Just the other day, while Don and I were traveling via car over the Old Tampa Bay Bridge I looked to my right to assess the formation of some ominous looking clouds. As I watched I noticed a tail-like formation begin to drop down from these clouds. It wasn't much to look at but it was unusual. As I observed this tail I noticed that it began to grow, at this point I brought it to the Captain's attention. He thought it was a waterspout forming... we both unison said, "Let's go follow it!" So off we went!! Waterspout chasers!! The enthusiasm in the truck was off the charts! We followed the side roads that took us through neighborhoods trying to find the shoreline. At last water!! We sat in the truck and watched in awe as we saw at least 4 waterspouts form and dissipate. There was one that really caught out attention.... we both sat speechless as the waterspout began methodically dancing back into the clouds... the spray from the water was moving in slow circular motions. The sun tried to break through the thick low hanging clouds to cast it's light and in doing so gave this view a miraculous blessing. It appeared as if there were angels dancing in the atmosphere... mid-air... it was a spectacular vision! Our first waterspout blessing! Then the show was over. We returned to the bridge to continue on to our destination.

As we drove there was a silence in the truck that was abruptly broken as Capt Don declares, "Look there is another waterspout!" Low and behold there it is.. A HUGE waterspout heading right for us as we and many others pull to the side of the bridge to admire this bold powerful circulating vortex that is slowly drifting across the water. It moved with grace as it approached the bridge approximately 100 feet in front of us. What an amazing site!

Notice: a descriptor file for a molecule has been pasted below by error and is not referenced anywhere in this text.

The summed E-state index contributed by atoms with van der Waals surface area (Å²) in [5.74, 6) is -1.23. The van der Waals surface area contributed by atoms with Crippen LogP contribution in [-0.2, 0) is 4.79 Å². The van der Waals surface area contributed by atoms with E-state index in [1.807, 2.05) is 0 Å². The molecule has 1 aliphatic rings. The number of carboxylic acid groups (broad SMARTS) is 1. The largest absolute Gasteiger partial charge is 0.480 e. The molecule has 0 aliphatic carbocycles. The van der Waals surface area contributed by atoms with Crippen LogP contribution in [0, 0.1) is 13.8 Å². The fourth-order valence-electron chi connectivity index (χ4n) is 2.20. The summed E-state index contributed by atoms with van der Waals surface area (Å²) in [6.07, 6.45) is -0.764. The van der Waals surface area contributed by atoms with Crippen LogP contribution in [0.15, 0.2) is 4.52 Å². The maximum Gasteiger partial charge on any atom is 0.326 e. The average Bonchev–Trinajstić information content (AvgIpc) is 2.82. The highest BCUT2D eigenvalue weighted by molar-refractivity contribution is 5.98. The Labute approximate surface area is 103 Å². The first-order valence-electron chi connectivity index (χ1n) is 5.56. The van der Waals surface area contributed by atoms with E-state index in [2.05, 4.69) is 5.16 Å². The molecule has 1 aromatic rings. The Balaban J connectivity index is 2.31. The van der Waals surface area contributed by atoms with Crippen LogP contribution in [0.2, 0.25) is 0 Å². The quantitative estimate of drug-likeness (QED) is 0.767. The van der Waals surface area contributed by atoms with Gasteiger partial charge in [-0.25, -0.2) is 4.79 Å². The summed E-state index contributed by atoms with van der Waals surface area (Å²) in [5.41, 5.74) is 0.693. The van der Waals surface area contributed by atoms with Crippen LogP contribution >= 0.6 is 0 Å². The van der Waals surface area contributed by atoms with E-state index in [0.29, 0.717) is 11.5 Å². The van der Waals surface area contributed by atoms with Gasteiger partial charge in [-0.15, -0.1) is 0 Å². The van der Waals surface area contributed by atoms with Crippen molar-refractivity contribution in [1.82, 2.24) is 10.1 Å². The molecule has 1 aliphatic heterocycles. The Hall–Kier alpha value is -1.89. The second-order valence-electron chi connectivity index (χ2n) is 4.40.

No injuries, no damage just a wonderful gift.

Peace and love to all!!


Westsail 32 Lazarette - Lewmar Replacement

The original fiberglass and teak lazarette hatch cover was very sturdy and served it’s intended purpose well. However, with the recent modifications to the cockpit area it was a bit too large and bulky. We wanted to reclaim the cockpit area to make living aboard and long distance cruising more comfortable. We believe that this will add a great deal of usable deck space to the area as well as adding comfort.

This was one of the items on my “I’m afraid to do this” list. We were lucky to have had the opportunity to discuss this problem with Bud Taplin when he was on board for the 2009 Westsail Rendezvous. Bud assured me that he could get me a new hatch of the appropriate size and that it would not be difficult to replace. As ALWAYS, Bud was right!

The benefits we expected to gain from this modification.
- less height obstruction and tripping hazard.
- easier access
- the cover will be attached and not lose when opened
- increased comfort in the cockpit area

The first thing I had to do was to cut the teak board that held the old hatch cover in place above the deck. This task was made relatively easy with my new Fienmaster Multi tool that the Admiral gave me for my birthday. I have found this tool to be indespensible when doing rehab work on the boat. This tool and my Dremel seem to always get used on most every project. The Admiral also gave me the Dremel….hmmmmmmmmmm Am I seeing a pattern here? Anyway, here are the steps to accomplish the lazerette hatch cover.

1. I used the special blade for the multi tool which allows you to cut flush across a flat horizontal surface. It zipped right through and in no time at all this step was complete

2. The next step is to use the multi tool to sand the board smooth and flush with the fiberglass ring with the sanding head on the multi tool.

3. I then used the caulk remover attachment for the multi tool to remove the old caulking on the surface of the fiberglass ring. Mineral spitits was used to finish cleaning up the residue.

4. After taping the area and a careful test fit, I laid down several thick beads of 3M 5200 to give the new hatch ring a good tight seal.

5. I put the new hatch flange in place, predrilled the holes and screwed it down.

6. The edges were dressed with 5200 and excess was cleaned with mineral spirits. I also used mineral spirits on a rubber gloved hand to smooth the edges and give it a finished look.

We are quite please with the results. We think we accomplished our goals and we are grateful to Bud Taplin for his advice and support.